YALSA’s Top Ten Graphic Novels 2012

Every year YALSA (Young Adult Library Services Association) puts together a list of great graphic novels for teens as well as a top 10 list. Here are 2012’s top ten list. Put a hold on them or come check them out at the library today!

Zahra's Paradise by Amir and KhalilScarlet by Brian Michael Bendis & Alex MaleevAnya's Ghost by Vera BrosgalThe Influencing Machine by Brooke Gladstone & Josh NeufeldThor: The Mighty Avenger by Roger Langridge & Chris SamneeInfinite Kung Fu by Kagan McLeod

  •  Zahra’s Paradise by Amir and Khalil.
    Set in the aftermath of Iran’s fraudulent elections of 2009, Zahra’s Paradise is the fictional story of the search for Mehdi, a young protestor who has vanished into an extrajudicial twilight zone. What’s keeping his memory from being obliterated is notthe law. It is the grit and guts of his mother, who refuses to surrender her son to fate, and the tenacity of his brother, a blogger, who fuses tradition and technology to explore and explode the void in which Mehdi has vanished.
  • Scarlet by Brian Michael  Bendis and Alex Maleev.
    Scarlet seeks revenge against the local police department after a police officer falsely accuses her boyfriend of drug possession and kills him.
  • Anya’s Ghost by Vera Brosgal.
    Anya, embarrassed by her Russian immigrant family and self-conscious about her body, has given up on fitting in at school but falling down a well and making friends with the ghost there just may be worse.
  • The Influencing Machine: Brooke Gladstone on the Media by Brooke Gladstone and Josh Neufeld.
    The cohost of NPR’s “On the Media” narrates, in cartoon form, two millennia of history of the influence of the media on the populace, from newspapers in Caesar’s Rome to the penny press of the American Revolution to today.
  • Thor: The Mighty Avenger V. 1. and Thor: The Mighty Avenger V. 2. by Roger Langridge, Chris Samnee, et al.
    Banished from his home and stripped of his power, Thor arrives on Earth in search of the legendary hammer that will return his power to him–and finds it in a museum under the care of Jane Foster.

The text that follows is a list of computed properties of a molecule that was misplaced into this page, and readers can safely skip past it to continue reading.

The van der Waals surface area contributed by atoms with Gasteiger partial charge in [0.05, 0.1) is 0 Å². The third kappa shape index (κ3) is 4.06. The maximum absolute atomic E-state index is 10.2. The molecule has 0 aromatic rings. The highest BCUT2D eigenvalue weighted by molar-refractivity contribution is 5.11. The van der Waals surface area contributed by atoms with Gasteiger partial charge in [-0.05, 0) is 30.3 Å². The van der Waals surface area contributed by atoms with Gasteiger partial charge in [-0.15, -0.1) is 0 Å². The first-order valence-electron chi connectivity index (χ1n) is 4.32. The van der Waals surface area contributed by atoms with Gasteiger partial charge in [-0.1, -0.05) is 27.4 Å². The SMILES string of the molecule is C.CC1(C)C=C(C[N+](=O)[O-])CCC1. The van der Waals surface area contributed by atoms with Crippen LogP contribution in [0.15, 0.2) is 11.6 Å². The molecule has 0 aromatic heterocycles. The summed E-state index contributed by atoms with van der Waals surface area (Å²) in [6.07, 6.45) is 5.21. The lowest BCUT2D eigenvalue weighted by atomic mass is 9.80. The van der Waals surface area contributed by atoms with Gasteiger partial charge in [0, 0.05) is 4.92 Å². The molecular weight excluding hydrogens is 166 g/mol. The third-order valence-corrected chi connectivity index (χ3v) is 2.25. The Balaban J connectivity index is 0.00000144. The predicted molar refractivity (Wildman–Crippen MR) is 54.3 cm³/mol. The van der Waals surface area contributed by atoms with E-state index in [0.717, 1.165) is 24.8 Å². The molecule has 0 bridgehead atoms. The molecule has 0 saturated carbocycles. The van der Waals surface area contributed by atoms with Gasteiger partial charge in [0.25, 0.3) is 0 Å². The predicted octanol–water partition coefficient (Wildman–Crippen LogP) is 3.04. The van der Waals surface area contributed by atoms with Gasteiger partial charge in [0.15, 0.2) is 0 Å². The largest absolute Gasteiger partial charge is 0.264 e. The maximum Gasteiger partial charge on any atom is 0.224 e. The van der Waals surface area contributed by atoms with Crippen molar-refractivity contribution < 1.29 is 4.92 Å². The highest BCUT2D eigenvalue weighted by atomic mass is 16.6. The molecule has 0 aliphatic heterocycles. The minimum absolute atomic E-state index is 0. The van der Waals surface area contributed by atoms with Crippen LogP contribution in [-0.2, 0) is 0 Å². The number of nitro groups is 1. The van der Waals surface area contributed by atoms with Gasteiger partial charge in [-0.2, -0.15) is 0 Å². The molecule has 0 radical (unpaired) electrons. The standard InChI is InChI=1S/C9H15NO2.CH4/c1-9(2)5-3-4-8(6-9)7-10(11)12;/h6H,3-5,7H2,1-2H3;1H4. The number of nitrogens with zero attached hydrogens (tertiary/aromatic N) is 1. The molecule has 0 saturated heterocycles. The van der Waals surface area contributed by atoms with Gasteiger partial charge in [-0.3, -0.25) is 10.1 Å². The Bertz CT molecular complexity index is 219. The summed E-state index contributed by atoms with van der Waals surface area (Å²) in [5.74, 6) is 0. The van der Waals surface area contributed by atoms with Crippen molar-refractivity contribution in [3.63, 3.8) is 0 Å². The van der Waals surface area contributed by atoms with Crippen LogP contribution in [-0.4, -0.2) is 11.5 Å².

• Infinite Kung Fu by Kagan McLeod.
    In a future where overcrowding in the afterlife has led to a sudden surge of zombies, kung fu students Lei Kung and Moog Joogular are tasked with stopping the evil Emperor’s ghost and his new army, led by former students of the Immortals.
  • A Bride’s Story V. 1 and A Bride’s Story V.2 by Kaoru Mori.
    As she and her husband adjust to their arranged marriage, Amir strives to find her role as she settles into a new life and a new home in a society quick to define that role for her.
  • Axe Cop V. 1. by Malachai Nicolle and Ethan Nicolle.
    Created by five-year-old Malachai Nicolle and illustrated by his older brother, the cartoonist Ethan Nicolle, Axe Cop Volume 1 collects the entire original run of the hit webcomic that has captured the world’s attention with its insanely imaginative adventures.
  • Daybreak by Brian Ralph.
    Told through the perspectives of a silent observer, a one-armed companion guides the reader through a post-apocalyptic world with a zombie-infested landscape.
  • Wandering Son V. 1. and Wandering Son V. 2 by Takako Shimura.
    Shuichi, a boy who wants to be a girl, and Yoshino, a girl who wants to be a boy, become friends in junior high school, where they tackle problems such as gender identity, love, social acceptance, and puberty.

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